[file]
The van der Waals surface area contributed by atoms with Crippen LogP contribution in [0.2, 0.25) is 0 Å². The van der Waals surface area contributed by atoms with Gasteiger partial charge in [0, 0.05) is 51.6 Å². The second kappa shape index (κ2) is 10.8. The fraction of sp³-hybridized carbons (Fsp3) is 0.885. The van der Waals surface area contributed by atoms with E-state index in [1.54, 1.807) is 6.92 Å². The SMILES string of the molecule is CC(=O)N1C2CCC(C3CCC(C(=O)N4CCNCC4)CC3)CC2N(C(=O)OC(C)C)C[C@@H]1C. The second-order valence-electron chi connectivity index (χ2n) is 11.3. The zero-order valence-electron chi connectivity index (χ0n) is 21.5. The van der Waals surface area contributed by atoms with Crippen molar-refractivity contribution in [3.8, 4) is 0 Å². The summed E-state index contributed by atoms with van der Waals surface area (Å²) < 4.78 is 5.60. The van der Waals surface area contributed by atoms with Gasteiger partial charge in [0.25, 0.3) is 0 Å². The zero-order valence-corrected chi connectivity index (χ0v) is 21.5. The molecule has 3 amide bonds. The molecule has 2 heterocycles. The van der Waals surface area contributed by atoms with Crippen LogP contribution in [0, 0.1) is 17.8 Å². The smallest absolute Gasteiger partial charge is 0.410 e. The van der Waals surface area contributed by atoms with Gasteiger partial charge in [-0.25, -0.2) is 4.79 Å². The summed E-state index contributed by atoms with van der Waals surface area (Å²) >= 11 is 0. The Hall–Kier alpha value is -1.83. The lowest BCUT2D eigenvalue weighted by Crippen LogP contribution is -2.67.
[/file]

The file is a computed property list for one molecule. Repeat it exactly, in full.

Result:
The van der Waals surface area contributed by atoms with Crippen LogP contribution in [0.2, 0.25) is 0 Å². The van der Waals surface area contributed by atoms with Gasteiger partial charge in [0, 0.05) is 51.6 Å². The second kappa shape index (κ2) is 10.8. The fraction of sp³-hybridized carbons (Fsp3) is 0.885. The van der Waals surface area contributed by atoms with E-state index in [1.54, 1.807) is 6.92 Å². The SMILES string of the molecule is CC(=O)N1C2CCC(C3CCC(C(=O)N4CCNCC4)CC3)CC2N(C(=O)OC(C)C)C[C@@H]1C. The second-order valence-electron chi connectivity index (χ2n) is 11.3. The zero-order valence-electron chi connectivity index (χ0n) is 21.5. The van der Waals surface area contributed by atoms with Crippen molar-refractivity contribution in [3.8, 4) is 0 Å². The summed E-state index contributed by atoms with van der Waals surface area (Å²) < 4.78 is 5.60. The van der Waals surface area contributed by atoms with Gasteiger partial charge in [0.25, 0.3) is 0 Å². The zero-order valence-corrected chi connectivity index (χ0v) is 21.5. The molecule has 3 amide bonds. The molecule has 2 heterocycles. The van der Waals surface area contributed by atoms with Crippen LogP contribution in [0, 0.1) is 17.8 Å². The smallest absolute Gasteiger partial charge is 0.410 e. The van der Waals surface area contributed by atoms with Gasteiger partial charge in [-0.25, -0.2) is 4.79 Å². The summed E-state index contributed by atoms with van der Waals surface area (Å²) >= 11 is 0. The Hall–Kier alpha value is -1.83. The lowest BCUT2D eigenvalue weighted by Crippen LogP contribution is -2.67.